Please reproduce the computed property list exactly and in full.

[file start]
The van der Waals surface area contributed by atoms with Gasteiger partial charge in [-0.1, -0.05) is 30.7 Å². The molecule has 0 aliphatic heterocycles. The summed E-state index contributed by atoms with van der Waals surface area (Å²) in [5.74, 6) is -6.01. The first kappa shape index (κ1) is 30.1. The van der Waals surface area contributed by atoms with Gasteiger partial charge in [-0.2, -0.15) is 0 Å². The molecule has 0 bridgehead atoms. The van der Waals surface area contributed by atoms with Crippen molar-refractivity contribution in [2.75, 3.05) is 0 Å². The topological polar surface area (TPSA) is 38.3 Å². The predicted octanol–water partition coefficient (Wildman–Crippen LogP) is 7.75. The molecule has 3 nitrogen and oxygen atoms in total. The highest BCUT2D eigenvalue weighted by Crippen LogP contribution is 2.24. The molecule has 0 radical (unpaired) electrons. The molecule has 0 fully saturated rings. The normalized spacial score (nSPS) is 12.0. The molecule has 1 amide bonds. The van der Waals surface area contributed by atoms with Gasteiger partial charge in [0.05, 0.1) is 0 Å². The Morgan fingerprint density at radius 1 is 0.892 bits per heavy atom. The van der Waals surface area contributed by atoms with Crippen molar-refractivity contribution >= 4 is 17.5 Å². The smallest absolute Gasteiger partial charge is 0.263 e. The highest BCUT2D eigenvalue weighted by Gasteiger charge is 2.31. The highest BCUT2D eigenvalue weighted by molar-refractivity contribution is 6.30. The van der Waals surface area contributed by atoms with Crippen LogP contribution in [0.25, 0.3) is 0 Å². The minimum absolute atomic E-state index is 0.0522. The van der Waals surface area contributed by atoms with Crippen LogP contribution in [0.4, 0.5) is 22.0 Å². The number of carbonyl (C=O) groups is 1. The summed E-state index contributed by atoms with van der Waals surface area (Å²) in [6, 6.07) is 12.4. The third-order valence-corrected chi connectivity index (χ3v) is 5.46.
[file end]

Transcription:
The van der Waals surface area contributed by atoms with Gasteiger partial charge in [-0.1, -0.05) is 30.7 Å². The molecule has 0 aliphatic heterocycles. The summed E-state index contributed by atoms with van der Waals surface area (Å²) in [5.74, 6) is -6.01. The first kappa shape index (κ1) is 30.1. The van der Waals surface area contributed by atoms with Gasteiger partial charge in [-0.2, -0.15) is 0 Å². The molecule has 0 bridgehead atoms. The van der Waals surface area contributed by atoms with Crippen molar-refractivity contribution in [2.75, 3.05) is 0 Å². The topological polar surface area (TPSA) is 38.3 Å². The predicted octanol–water partition coefficient (Wildman–Crippen LogP) is 7.75. The molecule has 3 nitrogen and oxygen atoms in total. The highest BCUT2D eigenvalue weighted by Crippen LogP contribution is 2.24. The molecule has 0 radical (unpaired) electrons. The molecule has 0 fully saturated rings. The normalized spacial score (nSPS) is 12.0. The molecule has 1 amide bonds. The van der Waals surface area contributed by atoms with Gasteiger partial charge in [0.05, 0.1) is 0 Å². The Morgan fingerprint density at radius 1 is 0.892 bits per heavy atom. The van der Waals surface area contributed by atoms with Crippen molar-refractivity contribution >= 4 is 17.5 Å². The smallest absolute Gasteiger partial charge is 0.263 e. The highest BCUT2D eigenvalue weighted by Gasteiger charge is 2.31. The highest BCUT2D eigenvalue weighted by molar-refractivity contribution is 6.30. The van der Waals surface area contributed by atoms with Crippen LogP contribution in [0.25, 0.3) is 0 Å². The minimum absolute atomic E-state index is 0.0522. The van der Waals surface area contributed by atoms with Crippen LogP contribution in [0.4, 0.5) is 22.0 Å². The number of carbonyl (C=O) groups is 1. The summed E-state index contributed by atoms with van der Waals surface area (Å²) in [6, 6.07) is 12.4. The third-order valence-corrected chi connectivity index (χ3v) is 5.46.